etching the substrate with a first solution, the first solution comprising sulfuric acid, hydrogen peroxide, and water;
cleaning the substrate with a second solution, the second solution comprising ammonium hydroxide, and water;
rinsing the substrate with water; and
drying the substrate.
14. A method for thinning a substrate as claimed in claim 10 wherein the step of removing the handle from the first major surface of the substrate includes the steps of:
mounting the substrate on a tape frame; and
peeling the handle from the first major surface of the substrate.
15. A method for increasing a thermal dissipation capability of a semiconductor wafer, comprising the steps of:
providing a semiconductor wafer having a first major surface and a second major surface;
attaching a support film to the first major surface of the semiconductor wafer;
thinning the semiconductor wafer;
providing a metallic film on the second major surface of the semiconductor wafer; and
peeling the support film from the first major surface of the semiconductor wafer.
16. A method for increasing a thermal dissipation capability of a semiconductor wafer as claimed in claim 15 wherein the step of attaching a support film to the first major surface of the semiconductor wafer includes providing a support film, the support film capable of withstanding temperatures ranging up to, approximately, 200 degrees Celsius.
17. A method for increasing a thermal dissipation capability of a semiconductor wafer as claimed in claim 15 wherein the step of thinning the semiconductor wafer includes the steps of:
grinding the second major surface of the semiconductor wafer to a desired thickness; and
chemically etching a desired thickness of the second major surface.
18. A method for increasing a thermal dissipation capability of a semiconductor wafer as claimed in claim 15 wherein the step of peeling the support film includes mounting the support film in a tape frame followed by peeling the support film.
19. A method for increasing a thermal dissipation capability of a semiconductor wafer as claimed in claim 15 wherein the step of attaching a support film to the first major surface of the semiconductor wafer includes the steps of:
placing a portion of the first major surface of the support film on a peripheral portion of the first major surface of the semiconductor wafer; and
rolling the support film from one edge at the peripheral portion to an opposite edge of the first major surface of the semiconductor wafer, wherein the step of rolling bonds the support film to the semiconductor wafer.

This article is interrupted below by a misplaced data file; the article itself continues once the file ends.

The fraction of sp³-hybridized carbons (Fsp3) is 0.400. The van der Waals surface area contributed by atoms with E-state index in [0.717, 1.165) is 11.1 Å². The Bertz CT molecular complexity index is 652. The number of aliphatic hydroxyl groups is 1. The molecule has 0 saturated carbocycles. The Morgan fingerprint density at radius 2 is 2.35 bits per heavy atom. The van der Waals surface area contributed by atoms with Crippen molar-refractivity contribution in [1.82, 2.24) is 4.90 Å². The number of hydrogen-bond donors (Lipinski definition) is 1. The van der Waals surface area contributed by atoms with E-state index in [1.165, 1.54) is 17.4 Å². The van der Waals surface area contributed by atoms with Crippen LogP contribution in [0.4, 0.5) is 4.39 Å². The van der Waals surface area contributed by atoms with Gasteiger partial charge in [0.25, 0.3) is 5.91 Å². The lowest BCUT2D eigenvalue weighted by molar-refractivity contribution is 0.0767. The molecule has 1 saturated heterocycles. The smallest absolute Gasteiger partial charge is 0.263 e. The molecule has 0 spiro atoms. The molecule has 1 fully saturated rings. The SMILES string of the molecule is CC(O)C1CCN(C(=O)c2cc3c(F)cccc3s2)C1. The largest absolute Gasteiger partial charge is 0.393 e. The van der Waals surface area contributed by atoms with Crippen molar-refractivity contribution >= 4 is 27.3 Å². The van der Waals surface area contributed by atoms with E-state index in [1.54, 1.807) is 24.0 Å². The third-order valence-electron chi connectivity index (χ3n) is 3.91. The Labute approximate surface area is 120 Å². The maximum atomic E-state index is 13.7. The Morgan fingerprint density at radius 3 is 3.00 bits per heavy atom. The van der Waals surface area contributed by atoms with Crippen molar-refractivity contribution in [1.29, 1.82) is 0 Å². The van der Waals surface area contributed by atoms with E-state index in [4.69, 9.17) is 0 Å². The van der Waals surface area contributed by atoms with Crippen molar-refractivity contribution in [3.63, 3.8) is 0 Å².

20. A method for increasing a thermal dissipation capability of a semiconductor wafer as claimed in claim 15 wherein the step of providing a metallic film includes sputter depositing the metallic film.
Description
BACKGROUND OF THE INVENTION

This invention relates, in general, to methods of processing a semiconductor wafer, and more particularly to methods of thinning a semiconductor wafer.

Semiconductor wafer thinning techniques have been developed in response to the ever increasing demand for smaller, higher performance semiconductor devices. For example, semiconductor devices operated at high speeds generate large amounts of heat. This heat must be removed from the semiconductor device to prevent device failure due to heat stress and to prevent degradation of the frequency response due to a decrease in carrier mobility. One way to enhance thermal transfer away from the semiconductor device, thereby mitigating any deleterious temperature effects, is by thinning the semiconductor wafer in which the device is fabricated. Other reasons for thinning a semiconductor wafer include dimensional packaging constraints, optimization of transmission line characteristics, and formation of via holes.

Typically, semiconductor devices are thinned while the devices are in wafer form. A consequence of thinning a semiconductor wafer is to increase its fragility. Thus, a semiconductor wafer is generally mounted to a submount prior to thinning, wherein the submount provides structural support as well as protection for the wafer surface. A first step in mounting a semiconductor wafer to the submount is coating a major surface of the wafer with an adhesive material. The adhesive coated major surface is bonded to the submount, thereby forming a bonded wafer. In addition to providing structural support for the semiconductor wafer the submount may serve as a handle. An example of a technique for applying an adhesive material to a semiconductor wafer and mounting the semiconductor wafer to a submount may be found in U.S. Pat. No. 3,475,867 entitled "Processing of Semiconductor Wafers," and in U.S. Pat. No. 3,492,763 entitled "Method and Apparatus for Mounting Semiconductor Slices," respectively.

The bonded wafer is thinned by either mechanically grinding or chemically etching an exposed surface of the semiconductor wafer. The adhesive material bonding the semiconductor wafer to the submount must provide a bond capable of withstanding the shearing forces generated by mechanical grinding, the reactivity of a chemical etchant, and temperatures associated with semiconductor wafer processing.